What this means for Hawaii Democrats is that voter satisfaction can shift fairly quickly, based on the popularity of those in office.  There simply aren't Democratic or Republican strongholds that the party can count on regardless of the candidate or climate. These small shifts in favorability can translate into large shifts in electoral preference - I believe this was the case in Governor Linda Lingle's continued success.  Gov. Lingle didn't manage to turnout Conservative pockets to overcome the institutional strength of the Democratic party - across the state she simply flipped voters, and then maintained popularity through re-election.  But you can't take advantage of those situations unless you have elected officials who are ready to move up through the ranks - and one look at the Senate composition should signal that the Republican bench is dwindling.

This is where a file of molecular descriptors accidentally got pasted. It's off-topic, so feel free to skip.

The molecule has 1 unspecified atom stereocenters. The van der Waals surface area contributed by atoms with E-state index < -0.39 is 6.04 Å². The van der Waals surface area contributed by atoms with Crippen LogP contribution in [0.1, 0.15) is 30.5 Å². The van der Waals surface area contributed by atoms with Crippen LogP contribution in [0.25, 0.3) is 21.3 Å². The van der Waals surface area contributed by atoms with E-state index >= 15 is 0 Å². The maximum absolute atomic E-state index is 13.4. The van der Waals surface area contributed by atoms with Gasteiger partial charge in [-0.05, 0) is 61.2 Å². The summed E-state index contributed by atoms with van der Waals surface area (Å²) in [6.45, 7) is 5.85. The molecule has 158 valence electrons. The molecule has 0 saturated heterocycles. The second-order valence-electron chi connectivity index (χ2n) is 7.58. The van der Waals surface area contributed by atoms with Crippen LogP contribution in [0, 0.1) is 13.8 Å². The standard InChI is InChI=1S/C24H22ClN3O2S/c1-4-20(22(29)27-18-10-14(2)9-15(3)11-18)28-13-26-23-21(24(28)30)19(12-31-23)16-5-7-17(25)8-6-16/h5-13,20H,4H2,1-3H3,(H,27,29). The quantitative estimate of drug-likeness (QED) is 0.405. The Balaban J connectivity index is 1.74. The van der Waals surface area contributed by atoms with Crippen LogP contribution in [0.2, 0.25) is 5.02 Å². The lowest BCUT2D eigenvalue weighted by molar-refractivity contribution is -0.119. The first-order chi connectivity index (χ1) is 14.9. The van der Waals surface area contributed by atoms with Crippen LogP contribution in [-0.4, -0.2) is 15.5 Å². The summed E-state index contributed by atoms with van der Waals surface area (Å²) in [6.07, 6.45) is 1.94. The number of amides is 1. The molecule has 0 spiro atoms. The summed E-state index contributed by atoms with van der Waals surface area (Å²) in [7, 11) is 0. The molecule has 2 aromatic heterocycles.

It's still hard to pull much out of the Hawaii data, given the lack of states to compare it against (we will have more blue states coming in the next week).  But one thing I am curious about is that it would seem to me that Hawaii may provide a case where competitive primaries can have a seriously negative effect on a party's general election prospects.

My rationale is as follows: the Hawaiian electorate is unusually homogenous, at least in comparison to what I've seen so far.  Thus, Room for large ideological differences amongst the electorate is much smaller.  Unlike in Maine, where there was a huge contrast between the kind of Democrats that would win in Portland as opposed to the rest of the state, there are no big chasms in preference.  Thus, this leaves less room in a primary for exchange about different ideas and policies, and forces them to become more personal affairs.  The 2002 Ed Case- Mazie Hirono primary seems to be an example of this - while Mr. Case is fairly well known online as a sort of conservative boogeyman of Hawaii Democratic politics, that primary campaign was not about ideology, but was much more about the perceived "old boy network" that Mr. Case tried to cast then-Lieutenant Governor Hirono as a member.  Gov. Lingle, still popular from her 1998 campaign, didn't face the same kind of character attacks, and the result was an almost universal swing towards Republicans.